The sporting pleasures of golf and the pristine beauty of a golf course have inspired the purchase of countless holiday homes. Buy a property overlooking tree-lined fairways and smooth-as-baize greens and you have a protected natural setting along with ready opportunities to perfect your drives and putts.
Yet there are thorny issues in this lush paradise. The number of active golfers in Europe is falling just as golf resorts face stiff competition from other sports and leisure destinations. A course alone is clearly not enough to lure today’s sophisticated buyers, so how do elite residential golf resorts preserve their essence while widening their appeal across gender and age divides?
The Golf Participation Report for Europe (2016) from KPMG highlights this problem. From 1984 to 2009, Europe’s golf market experienced an average annual year-on-year growth in registered golfers of around five per cent. Since then, however, numbers have fallen every year and, while the pace of this downward trend has slowed since 2014, golf still faces challenges in becoming truly family friendly, with adult males accounting for two-thirds of all registered European golfers in 2015.
The best resorts have tackled the problem head on by providing a top-quality mix of facilities and thoughtfully designed contemporary family homes. Take, for example, Quinta do Lago, one of Europe’s smartest and best-loved residential resorts, established by property developer André Jordan in the 1970s on 2,000 acres beside the Ria Formosa Natural Park on Portugal’s Algarve coast – just a 15-minute drive from Faro Airport.
Jordan planned a low-density American-style golf resort and, 47 years on, development has stayed remarkably true to his original masterplan. It’s a five-star home from home for golfers, hosting over 100,000 rounds each year, with five courses, two driving ranges and a Paul McGinley golf academy. Its trophy cabinet includes awards for Europe’s Best Golf Destination at the World Golf Awards in 2015 and 2016, and the Editors’ Choice Award in the Best International Resorts category in 2016 and 2017 from Golf Digest.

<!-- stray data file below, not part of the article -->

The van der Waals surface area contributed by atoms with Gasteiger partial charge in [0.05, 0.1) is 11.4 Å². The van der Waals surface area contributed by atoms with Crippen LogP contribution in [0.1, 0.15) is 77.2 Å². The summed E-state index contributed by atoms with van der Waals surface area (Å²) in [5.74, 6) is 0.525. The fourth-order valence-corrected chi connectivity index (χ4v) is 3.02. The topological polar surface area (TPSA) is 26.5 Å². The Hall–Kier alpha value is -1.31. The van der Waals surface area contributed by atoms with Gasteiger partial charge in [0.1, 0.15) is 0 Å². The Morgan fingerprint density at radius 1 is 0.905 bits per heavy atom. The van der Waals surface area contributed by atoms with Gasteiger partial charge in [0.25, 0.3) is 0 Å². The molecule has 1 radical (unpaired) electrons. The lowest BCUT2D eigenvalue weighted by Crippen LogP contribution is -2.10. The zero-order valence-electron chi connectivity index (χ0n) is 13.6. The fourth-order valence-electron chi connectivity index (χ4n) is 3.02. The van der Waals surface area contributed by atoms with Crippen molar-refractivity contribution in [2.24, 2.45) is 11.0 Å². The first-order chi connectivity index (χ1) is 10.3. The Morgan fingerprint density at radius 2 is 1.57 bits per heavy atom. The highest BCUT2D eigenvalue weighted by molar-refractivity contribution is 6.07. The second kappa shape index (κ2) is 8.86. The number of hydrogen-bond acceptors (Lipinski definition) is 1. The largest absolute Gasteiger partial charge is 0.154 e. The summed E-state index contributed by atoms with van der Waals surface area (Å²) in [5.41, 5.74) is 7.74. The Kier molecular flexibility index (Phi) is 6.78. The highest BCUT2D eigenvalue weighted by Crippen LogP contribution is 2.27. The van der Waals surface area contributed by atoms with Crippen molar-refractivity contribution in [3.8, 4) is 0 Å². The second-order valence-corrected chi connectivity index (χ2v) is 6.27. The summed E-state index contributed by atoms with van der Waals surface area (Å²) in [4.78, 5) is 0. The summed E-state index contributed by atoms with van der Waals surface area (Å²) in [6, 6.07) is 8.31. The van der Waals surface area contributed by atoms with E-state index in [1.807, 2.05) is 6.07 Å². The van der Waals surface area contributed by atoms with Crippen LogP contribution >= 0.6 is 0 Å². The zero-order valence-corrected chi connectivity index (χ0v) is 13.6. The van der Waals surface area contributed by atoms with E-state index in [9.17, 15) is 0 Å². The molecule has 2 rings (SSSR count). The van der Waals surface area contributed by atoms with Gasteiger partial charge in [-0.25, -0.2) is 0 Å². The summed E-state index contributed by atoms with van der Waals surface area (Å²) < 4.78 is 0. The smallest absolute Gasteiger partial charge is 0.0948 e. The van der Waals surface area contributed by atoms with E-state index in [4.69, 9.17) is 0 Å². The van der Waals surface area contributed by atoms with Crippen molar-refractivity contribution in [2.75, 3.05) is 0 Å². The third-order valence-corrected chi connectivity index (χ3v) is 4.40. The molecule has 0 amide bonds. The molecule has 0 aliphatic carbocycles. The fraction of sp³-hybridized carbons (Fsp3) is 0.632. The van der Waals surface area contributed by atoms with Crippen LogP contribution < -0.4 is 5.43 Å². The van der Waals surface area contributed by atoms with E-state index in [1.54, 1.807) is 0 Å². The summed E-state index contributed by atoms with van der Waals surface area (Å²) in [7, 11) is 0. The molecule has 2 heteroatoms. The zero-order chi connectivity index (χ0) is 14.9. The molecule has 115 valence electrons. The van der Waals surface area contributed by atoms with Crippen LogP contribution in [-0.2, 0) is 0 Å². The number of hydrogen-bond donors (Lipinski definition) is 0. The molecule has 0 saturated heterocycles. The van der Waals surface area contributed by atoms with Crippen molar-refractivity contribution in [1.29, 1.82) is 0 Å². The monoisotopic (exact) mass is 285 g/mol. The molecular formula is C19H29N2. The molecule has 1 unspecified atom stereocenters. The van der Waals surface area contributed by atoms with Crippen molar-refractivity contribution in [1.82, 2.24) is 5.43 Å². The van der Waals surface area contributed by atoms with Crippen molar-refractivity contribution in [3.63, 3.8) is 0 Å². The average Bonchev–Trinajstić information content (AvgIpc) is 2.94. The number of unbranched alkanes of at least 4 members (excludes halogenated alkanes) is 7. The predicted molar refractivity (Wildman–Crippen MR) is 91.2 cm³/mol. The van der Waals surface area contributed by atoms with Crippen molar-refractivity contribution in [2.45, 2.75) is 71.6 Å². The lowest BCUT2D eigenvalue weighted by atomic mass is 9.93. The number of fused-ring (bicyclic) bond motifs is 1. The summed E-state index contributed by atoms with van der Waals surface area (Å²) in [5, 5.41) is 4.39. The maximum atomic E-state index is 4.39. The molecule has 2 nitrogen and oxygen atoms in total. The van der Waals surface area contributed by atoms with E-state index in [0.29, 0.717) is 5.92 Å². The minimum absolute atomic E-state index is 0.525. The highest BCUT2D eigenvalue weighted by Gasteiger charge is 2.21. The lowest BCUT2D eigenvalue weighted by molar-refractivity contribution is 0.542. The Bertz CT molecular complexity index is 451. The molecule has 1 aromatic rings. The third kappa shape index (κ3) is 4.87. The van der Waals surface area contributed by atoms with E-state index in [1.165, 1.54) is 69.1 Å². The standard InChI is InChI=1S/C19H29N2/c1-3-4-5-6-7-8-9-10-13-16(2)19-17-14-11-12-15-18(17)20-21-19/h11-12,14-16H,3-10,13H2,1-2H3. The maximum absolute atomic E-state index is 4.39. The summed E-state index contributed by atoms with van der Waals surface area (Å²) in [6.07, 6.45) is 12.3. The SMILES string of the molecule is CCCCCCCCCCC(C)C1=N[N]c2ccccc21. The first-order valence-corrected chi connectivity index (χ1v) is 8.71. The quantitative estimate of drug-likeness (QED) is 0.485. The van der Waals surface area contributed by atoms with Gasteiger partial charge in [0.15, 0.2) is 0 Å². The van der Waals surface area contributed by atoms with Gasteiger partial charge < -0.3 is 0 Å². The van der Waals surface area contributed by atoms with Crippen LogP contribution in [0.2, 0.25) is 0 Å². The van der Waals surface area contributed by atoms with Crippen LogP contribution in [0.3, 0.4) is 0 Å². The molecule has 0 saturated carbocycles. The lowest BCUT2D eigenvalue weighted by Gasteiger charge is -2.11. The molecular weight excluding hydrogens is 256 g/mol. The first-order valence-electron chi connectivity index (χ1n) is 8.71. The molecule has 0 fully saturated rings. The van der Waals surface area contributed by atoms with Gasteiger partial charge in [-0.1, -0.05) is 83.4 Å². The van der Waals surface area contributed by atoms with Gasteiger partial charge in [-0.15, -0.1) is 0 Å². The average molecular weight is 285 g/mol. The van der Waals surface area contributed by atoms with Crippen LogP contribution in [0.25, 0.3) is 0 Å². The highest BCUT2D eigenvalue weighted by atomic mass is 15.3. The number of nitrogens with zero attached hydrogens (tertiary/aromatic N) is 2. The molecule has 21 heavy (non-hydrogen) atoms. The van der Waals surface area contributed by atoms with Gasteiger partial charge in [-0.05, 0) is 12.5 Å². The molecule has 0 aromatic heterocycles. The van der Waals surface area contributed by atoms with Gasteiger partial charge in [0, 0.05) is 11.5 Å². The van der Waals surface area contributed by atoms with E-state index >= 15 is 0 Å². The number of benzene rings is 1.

In 1998 Irish billionaire Denis O’Brien acquired the resort and has continued to invest, retaining the understated and quietly monied atmosphere. If the golf offering is undeniably blue riband, what keeps Quinta do Lago at the top of its game is its high quality and varied multigenerational appeal: water sports, racket clubs, 10 restaurants and bars, exercise studios and a vibrant social scene against a backdrop of discreet 24-hour security patrols.
Two particular points of pride with Quinta do Lago’s CEO Sean Moriarty are The Campus, a multisports training complex that opened this summer, and the new Desso hybrid grass used on the rugby and football pitch. When a resort spends €1.3m on one expanse of grass, Moriarty says, its commitment to excellence is clearly serious. “Sport is the anchor of our business,” he states. “We want to become the premier destination for health, wellness and sports education, with an ever‑present emphasis on service.”
The result is that the average age of property owners has plummeted over the past decade. “Quinta do Lago used to be a retirement home for wealthy golfers, but today 80 per cent of our buyers are in their late 40s to early 50s,” comments Brian Evans, the resort’s golf director. “I still think golf is the major reason people are attracted here, but our offering is so much more diversified. While golf may be declining in the UK, here we are seeing player numbers rise as the family-friendly nature of the resort attracts younger members.”
Property choices reflect these changes, with a shift from the traditional to the contemporary. Out go Spanish colonial villas with terracotta roof tiles and arched windows and in come angular lines and unfussy modernity with villas that are increasingly super-sized, both in square metres and price. Alison Buechner Hojbjerg, director of Savills associates Quinta Properties, has sold homes on the resort for two decades and 2016 was her strongest year, completing 42 sales for a total in excess of €92m.
“There has been a distinct evolution in resort architecture as buyers become more sophisticated and knowledgeable,” she says. “The result is that Quinta do Lago has gone from great to amazing. Homes carry a serious premium because they are in a beautifully maintained, secure oasis with exceptional infrastructure. Owners understand the value and financial security it provides. Leave the resort’s manicured grounds and prices immediately fall by a third.”
Current examples available through Quinta Properties include a sleek contemporary mansion on the fourth hole of the San Lorenzo course, featuring a 6m-high front door, domotic control systems with central locking for the entire house, three pools and a splendid cinema room with – of course – a golf simulator. The sale price is “in the high-teen millions”, says the British developer, who built his own similar-sized contemporary villa in the same area.